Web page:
Game Rangers in Africa join conservation organizations because they love and cherish the environment. The escalating anti-poaching #War is taking them beyond the call of duty into the frontlines of death and destruction.
The Game Rangers Association of Africa (GRAA) is a non-profit organization that was formed in 1970. They provide “support and representation” for game rangers who work across the continent. They believe that the survival of Africa’s wilderness and species is reliant on the “expertise, ethics and motivation” of those rangers who protect and conserve wildlife on the ground.
As the anti-poaching war escalates, the GRAA has seen a disturbing rise in rangers who are showing signs of stress trauma. Long gone are the days when a ranger had the luxury of focusing on management goals and biodiversity. Today, rangers are pushed to the limit as they deal with poachers who try to kill them and #Animals that are slaughtered, butchered and maimed by poachers.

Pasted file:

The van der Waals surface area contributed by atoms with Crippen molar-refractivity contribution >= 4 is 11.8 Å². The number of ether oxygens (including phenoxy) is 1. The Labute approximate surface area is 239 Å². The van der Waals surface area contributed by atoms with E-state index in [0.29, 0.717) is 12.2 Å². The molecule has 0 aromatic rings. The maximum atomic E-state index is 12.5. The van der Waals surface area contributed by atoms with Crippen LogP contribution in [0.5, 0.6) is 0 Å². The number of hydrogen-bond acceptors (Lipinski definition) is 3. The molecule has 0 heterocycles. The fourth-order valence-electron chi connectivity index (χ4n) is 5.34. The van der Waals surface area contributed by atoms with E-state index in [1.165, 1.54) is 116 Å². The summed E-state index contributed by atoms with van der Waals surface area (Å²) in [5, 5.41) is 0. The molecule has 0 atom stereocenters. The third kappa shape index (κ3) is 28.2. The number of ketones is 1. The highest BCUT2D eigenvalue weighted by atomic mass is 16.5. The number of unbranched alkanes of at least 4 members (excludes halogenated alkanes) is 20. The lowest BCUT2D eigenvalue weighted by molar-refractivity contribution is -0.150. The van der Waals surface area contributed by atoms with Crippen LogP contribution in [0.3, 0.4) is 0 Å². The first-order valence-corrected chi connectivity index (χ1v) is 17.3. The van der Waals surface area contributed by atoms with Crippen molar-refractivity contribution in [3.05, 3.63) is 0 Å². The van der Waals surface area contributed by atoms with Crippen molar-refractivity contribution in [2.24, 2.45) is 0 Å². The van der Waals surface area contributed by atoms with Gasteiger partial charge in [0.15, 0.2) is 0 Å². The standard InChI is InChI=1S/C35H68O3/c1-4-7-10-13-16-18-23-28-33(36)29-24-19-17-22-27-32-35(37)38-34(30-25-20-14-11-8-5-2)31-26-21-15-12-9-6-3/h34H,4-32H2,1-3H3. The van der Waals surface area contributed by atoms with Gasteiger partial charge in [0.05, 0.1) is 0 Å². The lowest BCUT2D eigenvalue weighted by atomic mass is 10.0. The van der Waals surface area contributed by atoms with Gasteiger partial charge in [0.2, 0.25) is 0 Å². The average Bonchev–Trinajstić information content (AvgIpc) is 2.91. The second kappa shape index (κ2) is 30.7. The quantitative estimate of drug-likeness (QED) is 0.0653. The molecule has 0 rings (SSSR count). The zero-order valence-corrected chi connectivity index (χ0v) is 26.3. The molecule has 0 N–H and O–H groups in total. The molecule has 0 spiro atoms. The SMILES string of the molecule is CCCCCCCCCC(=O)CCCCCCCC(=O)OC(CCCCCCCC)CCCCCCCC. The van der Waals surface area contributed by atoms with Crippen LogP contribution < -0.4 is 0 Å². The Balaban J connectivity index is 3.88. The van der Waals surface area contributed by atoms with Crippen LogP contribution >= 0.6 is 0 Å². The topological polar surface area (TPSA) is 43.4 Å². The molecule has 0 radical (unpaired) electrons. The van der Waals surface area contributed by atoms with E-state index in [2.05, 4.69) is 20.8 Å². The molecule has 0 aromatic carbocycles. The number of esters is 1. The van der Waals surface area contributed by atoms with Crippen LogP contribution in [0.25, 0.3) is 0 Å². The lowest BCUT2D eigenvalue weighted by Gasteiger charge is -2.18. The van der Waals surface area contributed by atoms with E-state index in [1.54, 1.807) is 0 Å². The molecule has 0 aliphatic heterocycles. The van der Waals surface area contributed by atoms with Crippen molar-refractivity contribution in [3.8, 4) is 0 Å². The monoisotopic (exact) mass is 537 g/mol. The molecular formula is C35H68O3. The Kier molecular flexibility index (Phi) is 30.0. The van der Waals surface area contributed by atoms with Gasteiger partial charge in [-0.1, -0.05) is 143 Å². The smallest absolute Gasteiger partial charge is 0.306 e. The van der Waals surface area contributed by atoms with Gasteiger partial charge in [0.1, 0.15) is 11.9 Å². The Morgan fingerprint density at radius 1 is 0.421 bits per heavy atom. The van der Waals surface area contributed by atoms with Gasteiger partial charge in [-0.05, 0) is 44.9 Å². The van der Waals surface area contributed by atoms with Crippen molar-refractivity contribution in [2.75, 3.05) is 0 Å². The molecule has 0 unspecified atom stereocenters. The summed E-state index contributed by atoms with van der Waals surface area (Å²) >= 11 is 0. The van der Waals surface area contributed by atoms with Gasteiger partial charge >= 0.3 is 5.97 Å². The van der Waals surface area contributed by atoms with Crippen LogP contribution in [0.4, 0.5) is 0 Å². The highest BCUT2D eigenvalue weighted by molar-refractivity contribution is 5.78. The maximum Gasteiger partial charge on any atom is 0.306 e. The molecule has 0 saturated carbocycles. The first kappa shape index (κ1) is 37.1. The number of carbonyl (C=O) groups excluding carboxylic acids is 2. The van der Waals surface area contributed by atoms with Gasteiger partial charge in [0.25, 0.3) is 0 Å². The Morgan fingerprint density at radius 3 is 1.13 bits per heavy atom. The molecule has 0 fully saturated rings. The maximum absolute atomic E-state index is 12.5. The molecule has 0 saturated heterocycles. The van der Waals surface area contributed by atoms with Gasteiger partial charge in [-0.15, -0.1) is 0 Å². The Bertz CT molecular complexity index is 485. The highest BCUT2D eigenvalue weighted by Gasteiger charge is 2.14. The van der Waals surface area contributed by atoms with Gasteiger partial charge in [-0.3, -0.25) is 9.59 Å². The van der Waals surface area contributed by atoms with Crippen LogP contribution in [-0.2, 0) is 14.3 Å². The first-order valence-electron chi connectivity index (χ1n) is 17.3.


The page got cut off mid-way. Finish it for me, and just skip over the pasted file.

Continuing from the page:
Tim Snow, executive member of the GRAA and the Wildlife Poisoning Prevention and Conflict Resolution said that it is very hard to deal with death all the time and that “even a message of support on a bad day can go a long way to help”.
In 2014, National Geographic quoted Sean Willmore, president of the International Ranger Federation, as saying that "Worldwide, about two rangers are killed every week.” Since then the numbers have probably risen.
Rangers are not soldiers, and their terms of engagement do not involve fighting enemy combatants. They do not always have a free hand to go out and hunt to kill poachers, but the poachers can ambush and shoot rangers and do so with impunity. Rangers who fire back in self-defense often have to come under fire before they can act.
The trauma of fighting a relentless war for wildlife is taking its toll on the well-being of many rangers. The GRAA have started a Game Ranger Well-Being Project to try to assist them. “Incidents of post-traumatic stress disorder (PTSD), acute stress disorder and burnout fatigue” plague many of the rangers.
The problem has become so acute that the GRAA is now working with “leading emotional well-being experts,” to try to address the issue. Relevant support is essential for those rangers who live on the front line of the wildlife war on a daily basis.
Post-Traumatic Stress Disorder is a well-recognized form of stress that arises from terrifying experiences, which can include facing death or being in harm’s way over sustained periods.